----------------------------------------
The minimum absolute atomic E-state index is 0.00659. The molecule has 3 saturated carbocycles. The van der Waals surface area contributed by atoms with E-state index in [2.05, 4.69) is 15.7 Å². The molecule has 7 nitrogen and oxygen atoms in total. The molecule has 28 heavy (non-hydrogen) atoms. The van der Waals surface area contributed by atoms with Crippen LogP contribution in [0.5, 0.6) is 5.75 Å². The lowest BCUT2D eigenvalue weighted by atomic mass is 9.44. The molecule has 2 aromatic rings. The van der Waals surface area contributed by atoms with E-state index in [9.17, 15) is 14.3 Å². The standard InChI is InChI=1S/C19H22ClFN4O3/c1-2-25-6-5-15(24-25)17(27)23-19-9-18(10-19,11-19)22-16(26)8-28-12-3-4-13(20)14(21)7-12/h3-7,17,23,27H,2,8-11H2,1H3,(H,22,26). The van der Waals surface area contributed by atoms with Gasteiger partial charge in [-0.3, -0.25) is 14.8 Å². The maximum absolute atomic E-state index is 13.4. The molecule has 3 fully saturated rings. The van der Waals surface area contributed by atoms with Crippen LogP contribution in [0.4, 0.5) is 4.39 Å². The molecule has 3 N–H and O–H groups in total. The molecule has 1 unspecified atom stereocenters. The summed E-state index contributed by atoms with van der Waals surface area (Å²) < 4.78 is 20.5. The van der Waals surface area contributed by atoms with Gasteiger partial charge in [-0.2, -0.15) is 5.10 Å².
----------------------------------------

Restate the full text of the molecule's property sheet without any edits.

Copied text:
The minimum absolute atomic E-state index is 0.00659. The molecule has 3 saturated carbocycles. The van der Waals surface area contributed by atoms with E-state index in [2.05, 4.69) is 15.7 Å². The molecule has 7 nitrogen and oxygen atoms in total. The molecule has 28 heavy (non-hydrogen) atoms. The van der Waals surface area contributed by atoms with Crippen LogP contribution in [0.5, 0.6) is 5.75 Å². The lowest BCUT2D eigenvalue weighted by atomic mass is 9.44. The molecule has 2 aromatic rings. The van der Waals surface area contributed by atoms with E-state index in [9.17, 15) is 14.3 Å². The standard InChI is InChI=1S/C19H22ClFN4O3/c1-2-25-6-5-15(24-25)17(27)23-19-9-18(10-19,11-19)22-16(26)8-28-12-3-4-13(20)14(21)7-12/h3-7,17,23,27H,2,8-11H2,1H3,(H,22,26). The van der Waals surface area contributed by atoms with Gasteiger partial charge in [-0.3, -0.25) is 14.8 Å². The maximum absolute atomic E-state index is 13.4. The molecule has 3 fully saturated rings. The van der Waals surface area contributed by atoms with Crippen LogP contribution in [0.4, 0.5) is 4.39 Å². The molecule has 3 N–H and O–H groups in total. The molecule has 1 unspecified atom stereocenters. The summed E-state index contributed by atoms with van der Waals surface area (Å²) < 4.78 is 20.5. The van der Waals surface area contributed by atoms with Gasteiger partial charge in [-0.2, -0.15) is 5.10 Å².